If you’re sure the calibration is identical between scans, you can just
mrcat them together – no need to use
dwiextract at all. The DW encoding will contain all the information about which scans used which b-values.
Even if you do need to correct for different scaling between acquisitions, there should still be no need to use
dwiextract when combining the data.
No, not in general. Most analysis algorithms will assume the exact same acquisition parameters have been used throughout. Interestingly, MSMT-CSD is probably the only method I know of that should be able to handle these types of data, but I’ve not seen anyone do it yet. I’d strongly recommend you use the same TE for all acquisitions you wish to combine, it’ll make your life a lot easier later on, when you come to publish, etc.
The main reason to split your acquisition into separate scans is to allow different numbers of directions per shell. I agree that in theory you could also reduce the TE to boost SNR and reduce acquisition time further, but like I said earlier, it’s not a good idea since it breaks the assumptions of almost all analysis methods you might like to use (outside of MSMT-CSD).
Yes, that’s much more in line with what I was expecting. It’s still not comparing like with like though…
dwi2fod csd algorithm produces slightly different outputs than the
dwi2fod msmt_csd algorithm, even when set to the same parameters. This is due to the use of a soft non-negativity constraint in the
csd variant, as opposed to a hard constraint in
msmt_csd – some discussion on this issue here. If you’re really keen on performing a proper head-to-head comparison, you could use the
dwi2response dhollander and
dwi2fod msmt_csd algorithms for the single-shell analysis also, but only provide WM and CSF responses (and corresponding output files) to the
dwi2fod msmt_csd call – as per the same thread.
I assume you’re referring to the cluster of spurious streamlines next to the spinal cord / cortico-spinal tract? That’s most likely simply down to poor masking… I’d expect it would be entirely dealt with using ACT. I certainly wouldn’t take any account of it to assess the quality of the reconstruction, you really need to look at the results within the brain, and preferably in the central deep GM regions / brainstem, where the SNR is typically lowest (furthest from the coils).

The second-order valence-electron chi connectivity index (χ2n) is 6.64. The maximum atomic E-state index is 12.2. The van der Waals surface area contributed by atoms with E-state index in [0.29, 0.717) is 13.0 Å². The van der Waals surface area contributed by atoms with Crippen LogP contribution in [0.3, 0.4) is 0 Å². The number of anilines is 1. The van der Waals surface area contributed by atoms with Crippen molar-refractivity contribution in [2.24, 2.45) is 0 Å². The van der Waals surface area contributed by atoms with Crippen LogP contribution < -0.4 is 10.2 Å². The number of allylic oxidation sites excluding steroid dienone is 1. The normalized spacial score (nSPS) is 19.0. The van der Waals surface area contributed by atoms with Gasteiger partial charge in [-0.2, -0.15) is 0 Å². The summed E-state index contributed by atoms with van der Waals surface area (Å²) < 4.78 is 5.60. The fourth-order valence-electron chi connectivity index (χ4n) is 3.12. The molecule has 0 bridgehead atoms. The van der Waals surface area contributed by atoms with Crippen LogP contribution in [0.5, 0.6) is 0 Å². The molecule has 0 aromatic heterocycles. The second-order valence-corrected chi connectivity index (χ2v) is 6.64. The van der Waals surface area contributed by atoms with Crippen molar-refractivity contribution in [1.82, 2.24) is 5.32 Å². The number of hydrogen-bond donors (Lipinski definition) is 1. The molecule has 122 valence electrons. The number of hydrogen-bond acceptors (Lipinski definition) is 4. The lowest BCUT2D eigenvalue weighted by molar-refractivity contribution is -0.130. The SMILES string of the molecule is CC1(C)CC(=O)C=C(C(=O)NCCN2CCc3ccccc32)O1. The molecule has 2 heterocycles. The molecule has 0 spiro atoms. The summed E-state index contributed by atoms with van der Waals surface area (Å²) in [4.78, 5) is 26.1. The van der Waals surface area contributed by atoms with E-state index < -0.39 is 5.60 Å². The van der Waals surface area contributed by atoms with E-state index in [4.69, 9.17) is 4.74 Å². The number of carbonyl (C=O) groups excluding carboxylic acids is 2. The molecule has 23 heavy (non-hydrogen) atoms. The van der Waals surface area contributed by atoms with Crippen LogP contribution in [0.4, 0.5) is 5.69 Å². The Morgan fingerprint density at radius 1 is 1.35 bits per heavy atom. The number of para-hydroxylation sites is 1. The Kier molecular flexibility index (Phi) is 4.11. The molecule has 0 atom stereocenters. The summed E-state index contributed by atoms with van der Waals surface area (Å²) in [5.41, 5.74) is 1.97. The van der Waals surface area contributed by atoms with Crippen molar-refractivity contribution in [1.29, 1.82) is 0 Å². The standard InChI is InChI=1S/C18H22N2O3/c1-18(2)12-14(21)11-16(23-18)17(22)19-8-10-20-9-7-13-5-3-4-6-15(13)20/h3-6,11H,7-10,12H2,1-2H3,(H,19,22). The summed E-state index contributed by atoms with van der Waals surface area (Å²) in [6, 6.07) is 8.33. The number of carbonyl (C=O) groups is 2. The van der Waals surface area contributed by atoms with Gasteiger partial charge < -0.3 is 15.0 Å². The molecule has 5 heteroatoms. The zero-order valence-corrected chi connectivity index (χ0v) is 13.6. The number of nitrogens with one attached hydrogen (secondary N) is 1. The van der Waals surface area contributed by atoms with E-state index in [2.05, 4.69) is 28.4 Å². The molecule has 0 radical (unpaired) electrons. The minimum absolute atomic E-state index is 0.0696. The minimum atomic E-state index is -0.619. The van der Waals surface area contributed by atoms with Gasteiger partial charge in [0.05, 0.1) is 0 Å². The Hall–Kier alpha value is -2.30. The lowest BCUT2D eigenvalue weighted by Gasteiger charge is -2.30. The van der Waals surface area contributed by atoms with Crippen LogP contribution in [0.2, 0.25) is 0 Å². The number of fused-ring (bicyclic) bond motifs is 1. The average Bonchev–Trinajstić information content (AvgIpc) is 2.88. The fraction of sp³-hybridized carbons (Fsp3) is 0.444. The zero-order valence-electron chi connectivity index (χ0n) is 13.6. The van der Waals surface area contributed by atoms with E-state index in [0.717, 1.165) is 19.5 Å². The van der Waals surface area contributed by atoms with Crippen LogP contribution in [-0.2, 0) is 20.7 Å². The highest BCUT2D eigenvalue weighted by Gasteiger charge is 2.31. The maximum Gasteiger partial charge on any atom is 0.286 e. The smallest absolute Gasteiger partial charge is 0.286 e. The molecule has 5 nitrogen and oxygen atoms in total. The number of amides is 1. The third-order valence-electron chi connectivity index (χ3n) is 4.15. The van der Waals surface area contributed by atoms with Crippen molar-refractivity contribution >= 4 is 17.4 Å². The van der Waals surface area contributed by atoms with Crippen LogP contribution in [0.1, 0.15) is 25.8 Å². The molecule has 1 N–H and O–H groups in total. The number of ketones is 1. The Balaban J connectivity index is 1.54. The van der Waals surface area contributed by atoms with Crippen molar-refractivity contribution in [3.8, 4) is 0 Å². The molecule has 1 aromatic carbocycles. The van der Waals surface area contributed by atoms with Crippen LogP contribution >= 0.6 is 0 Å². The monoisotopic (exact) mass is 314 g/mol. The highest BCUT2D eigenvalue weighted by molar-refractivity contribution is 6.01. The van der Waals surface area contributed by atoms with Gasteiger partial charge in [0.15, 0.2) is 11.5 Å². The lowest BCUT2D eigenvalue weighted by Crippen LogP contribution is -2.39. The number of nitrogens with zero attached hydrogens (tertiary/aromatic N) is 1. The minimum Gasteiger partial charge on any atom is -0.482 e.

Like I said earlier, looking at whole brain tractography as a marker of quality is fraught with difficulties (it annoys me when I see these types of comparisons used as ‘validation’ in papers…). So it’s difficult for me to make any meaningful statement on the quality of your results from what you show. I’d personally use other strategies: you could compare the raw fODFs within the central brain regions, and maybe compare the slab-cropped whole-brain tractography in those regions. But personally, I tend to look at the SNR in the b=0 images, assessed as the voxel-wise standard deviation over repeat b=0 volumes (don’t let it drop too far below 20), inspect the quality of the DW encoding (
dirstat provides a lot of information on that front), check that the fODFs look as expected, and verify that there are no obvious artefacts (due to e.g. incomplete fat saturation, ghosting, residual eddy-currents problems, etc). The decision as to which b-value to use should probably be guided by other considerations, but these days I’d advocate somewhere between 2,500 to 3000 s/mm² for the highest shell.
Really, this depends on what you hope to do with the data, and future methods will undoubtedly come up that might require higher b-values, etc. It’s really hard to provide any definitive recommendations for a future-proof acquisition, or even for an optimal acquisition for current methods, there are so many things that can be done with these data, and what’s optimal for one type of analysis may not be for another, etc…